Glastonbury has been identified with the mysterious Isle of Avalon from the twelfth century, its past has become steeped in myth and legend, and it is probably most famous for its Arthurian and early Christian traditions.
There are several sites to visit, the enchanted Glastonbury Tor, once the realm of the fairies, The Chalice Well said to be the resting place of the Holy Grail, and the Abbey, where the grave of Arthur and Guinevere is said to lie. Glastonbury itself is also worthy of note with some ancient buildings and pubs, and a plethora of alternative shops, as the site acts as a magnet to those interested in the mysteries.
A Brief History of the Area
The area around Glastonbury was once flooded marshland with dry areas of higher land. During the Iron Age there were several water-based settlements (at Meare and Godney) of what is known as the ‘La Tene’ culture, and track ways were constructed over the marshes known as Sweet Tracks, parts of which are now preserved in the British Museum. The Romans may have had a port or at least an anchorage on Wearyall, and the Romans may also have started a vineyard on the Southern side of the hill, which lasted until the Middle Ages. During the Dark Age period – after the Roman legions had deserted Britain – there may have been a Celtic Christian church at the foot of the Tor, although evidence has only come from rumour and tradition, as there is little to document this early period of the Dark Ages. We do know however, that the earliest Monastery at the site was built on the orders of King Ine in 688AD, which grew to be one of the richest in the country. One of the most famed abbots at the Abbey was St Dunstan, who was ordained in AD 943. He eventually became the Archbishop of Canterbury, and is one of the people associated with Glastonbury around whom many traditions have grown up.
The abbey was burned to the ground in 1184, the Lady Chapel being re-built in the years between 1187 and 1190. The abbey grew to be one of the richest in the country, and also the largest after Westminster. The reformation saw the destruction of the abbey and the murder of the last abbot – Richard Whiting – who was hanged from the tor and then drawn and quartered. The abbey was finally closed in 1539. The church of England acquired the abbey ruins in 1908. Controversy continued during the 1920’s after the excavations by Fredrick Bligh Bond, when he revealed that he had been using psychic means to discover where the ruins lay underground.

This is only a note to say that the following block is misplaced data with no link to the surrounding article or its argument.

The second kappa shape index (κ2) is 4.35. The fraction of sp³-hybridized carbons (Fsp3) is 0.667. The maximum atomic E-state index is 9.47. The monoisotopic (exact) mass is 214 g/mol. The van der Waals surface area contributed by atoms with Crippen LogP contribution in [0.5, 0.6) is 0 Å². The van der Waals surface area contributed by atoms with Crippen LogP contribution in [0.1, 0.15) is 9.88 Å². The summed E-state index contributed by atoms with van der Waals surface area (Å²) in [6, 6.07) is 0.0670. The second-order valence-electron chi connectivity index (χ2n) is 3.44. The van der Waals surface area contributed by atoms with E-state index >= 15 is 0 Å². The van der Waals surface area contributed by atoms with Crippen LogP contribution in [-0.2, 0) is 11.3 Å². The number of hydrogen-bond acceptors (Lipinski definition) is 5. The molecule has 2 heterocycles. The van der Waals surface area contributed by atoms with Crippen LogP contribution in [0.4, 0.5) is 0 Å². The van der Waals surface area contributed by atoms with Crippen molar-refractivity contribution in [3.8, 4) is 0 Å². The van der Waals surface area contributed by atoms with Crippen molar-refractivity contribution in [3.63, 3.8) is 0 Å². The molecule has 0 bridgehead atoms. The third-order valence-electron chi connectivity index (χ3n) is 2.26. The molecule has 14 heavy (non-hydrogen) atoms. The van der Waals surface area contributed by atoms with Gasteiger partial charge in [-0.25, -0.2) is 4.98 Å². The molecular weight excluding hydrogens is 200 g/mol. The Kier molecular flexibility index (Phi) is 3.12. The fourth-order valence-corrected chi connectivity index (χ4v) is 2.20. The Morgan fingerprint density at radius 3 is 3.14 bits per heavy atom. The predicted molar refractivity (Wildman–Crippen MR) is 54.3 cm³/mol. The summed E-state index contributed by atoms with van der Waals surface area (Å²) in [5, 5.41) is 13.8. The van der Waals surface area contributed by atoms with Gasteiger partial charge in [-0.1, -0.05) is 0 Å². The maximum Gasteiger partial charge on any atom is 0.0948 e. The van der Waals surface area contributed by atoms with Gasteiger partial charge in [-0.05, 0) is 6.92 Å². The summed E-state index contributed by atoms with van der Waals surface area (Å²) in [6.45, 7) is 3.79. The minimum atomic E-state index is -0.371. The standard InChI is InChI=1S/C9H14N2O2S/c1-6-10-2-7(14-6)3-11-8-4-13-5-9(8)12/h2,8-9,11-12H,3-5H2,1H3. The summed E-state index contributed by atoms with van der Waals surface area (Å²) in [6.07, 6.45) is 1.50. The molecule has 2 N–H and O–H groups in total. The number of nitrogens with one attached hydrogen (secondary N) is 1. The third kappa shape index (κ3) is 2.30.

Glastonbury became a famed Spa town during the 18th and 19th century, and was probably visited by mystics and dabblers in the occult for many centuries. Edward Kelly, the charlatan medium associated with the Elizabethan occultist John Dee, claimed to have found some of the Alchemists ‘Philosophers Stone’ in the ruins of Glastonbury Abbey during the 16th century.
Legends and Traditions
According to legend Joseph of Arimathea – Jesus’s Uncle – is said to have travelled to Britain with Jesus, giving rise to Blake’s poem Jerusalem. After Christ’s death Joseph is said to have returned, reaching Glastonbury on Christmas morning in AD30. Weary from his travels he thrust his staff into the ground on Wearyall, where it at once sprouted into a blossoming thorn.
There was a tree of unusual origin on Wearyall right up until the 17th century when it was chopped down by one of the dour faced puritans suporting Oliver Cromwell. St John’s Church still has the Glastonbury thorn Craetegus Praecox, which may actually have derived form Syria. The most likely origin of the tree is that it was brought back from the holy land during the Middle Ages, either by a pilgrim or perhaps a crusading knight.
Glastonbury Tor, which is strikingly prominant on the flat Somerset landscape, has long been seen as an entrance to the otherworld, and the abode of fairies. Gwynn ap Nudd – the lord of the underworld in welsh tradition – had his abode beneath the hill, and this legend became amalgamated into tales relating to St Collen, who is said to have made a hermitage upon the tor. The story goes that St Collen heard some locals talking about Gwynn, and how he had a palace upon the tor. Collen rounded on them for speaking of such superstitions and devilish things, but the men warned him that Gwynn ap Nudd would not overlook such an insult. Later a messenger arrived from Gwynn, and asked the saint to come and meet the king in his otherworldly palace. Three times the saint refused to be summoned, but on the fourth occasion he agreed and accompanied the messenger armed only with a phial of holy water. He was shown to a secret door on the tor, and followed the messenger into the earth to a magnificent hall within a palace, where Gwyn was seated in a golden chair. Gwynn offered the saint some food but he refused, as it was well known that fairy offerings were perilous. After a short parley Collen decided that he had had enough, and sprinkled holy water about him, whereupon the palace disappeared and Collen found himself alone on the windswept tor.
One of the most controversial of Glastonbury’s myths is that of the Glastonbury Zodiac, a ground plan of each of the signs of the Zodiac said to spread out from the tor in the defining lines of roadways, rivers and man-made features.
Its discoverer was Kathleen Maltwood, who used a medieval manuscript called The High History of the Holy Grail as a key to finding the landscape giants. She thought that their existance was encoded within the work as the various creatures mentioned within it. Katherine Maltwood published her ideas about the Zodiac in 1935. The Zodiac has now become a modern legend incorporated into the beliefs of many people. In reality the Zodiac is unlikely as many of its incorporating features that define the outlines are relatively modern, rather than ancient. But this is folklore at work, such myths can enrich the perspective of the landscape if they are not taken at face value.